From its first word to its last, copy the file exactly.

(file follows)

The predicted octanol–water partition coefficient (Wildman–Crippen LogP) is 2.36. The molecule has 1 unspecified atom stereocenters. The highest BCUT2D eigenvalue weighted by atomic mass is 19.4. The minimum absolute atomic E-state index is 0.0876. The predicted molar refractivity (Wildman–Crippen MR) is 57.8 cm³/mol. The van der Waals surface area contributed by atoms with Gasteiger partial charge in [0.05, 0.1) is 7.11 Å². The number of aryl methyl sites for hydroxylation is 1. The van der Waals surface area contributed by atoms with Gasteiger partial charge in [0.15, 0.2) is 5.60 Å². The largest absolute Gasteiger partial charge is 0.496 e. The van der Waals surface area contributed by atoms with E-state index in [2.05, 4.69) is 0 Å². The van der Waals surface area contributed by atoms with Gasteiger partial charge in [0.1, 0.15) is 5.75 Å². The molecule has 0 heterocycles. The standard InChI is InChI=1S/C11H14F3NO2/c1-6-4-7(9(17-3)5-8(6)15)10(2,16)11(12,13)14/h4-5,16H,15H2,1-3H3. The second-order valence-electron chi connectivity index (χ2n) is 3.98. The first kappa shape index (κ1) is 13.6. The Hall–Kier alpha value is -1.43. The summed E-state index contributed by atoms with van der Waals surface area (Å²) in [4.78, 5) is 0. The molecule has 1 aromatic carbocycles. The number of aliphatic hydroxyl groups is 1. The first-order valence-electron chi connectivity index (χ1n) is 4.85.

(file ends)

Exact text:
The predicted octanol–water partition coefficient (Wildman–Crippen LogP) is 2.36. The molecule has 1 unspecified atom stereocenters. The highest BCUT2D eigenvalue weighted by atomic mass is 19.4. The minimum absolute atomic E-state index is 0.0876. The predicted molar refractivity (Wildman–Crippen MR) is 57.8 cm³/mol. The van der Waals surface area contributed by atoms with Gasteiger partial charge in [0.05, 0.1) is 7.11 Å². The number of aryl methyl sites for hydroxylation is 1. The van der Waals surface area contributed by atoms with Gasteiger partial charge in [0.15, 0.2) is 5.60 Å². The largest absolute Gasteiger partial charge is 0.496 e. The van der Waals surface area contributed by atoms with E-state index in [2.05, 4.69) is 0 Å². The van der Waals surface area contributed by atoms with Gasteiger partial charge in [0.1, 0.15) is 5.75 Å². The molecule has 0 heterocycles. The standard InChI is InChI=1S/C11H14F3NO2/c1-6-4-7(9(17-3)5-8(6)15)10(2,16)11(12,13)14/h4-5,16H,15H2,1-3H3. The second-order valence-electron chi connectivity index (χ2n) is 3.98. The first kappa shape index (κ1) is 13.6. The Hall–Kier alpha value is -1.43. The summed E-state index contributed by atoms with van der Waals surface area (Å²) in [4.78, 5) is 0. The molecule has 1 aromatic carbocycles. The number of aliphatic hydroxyl groups is 1. The first-order valence-electron chi connectivity index (χ1n) is 4.85.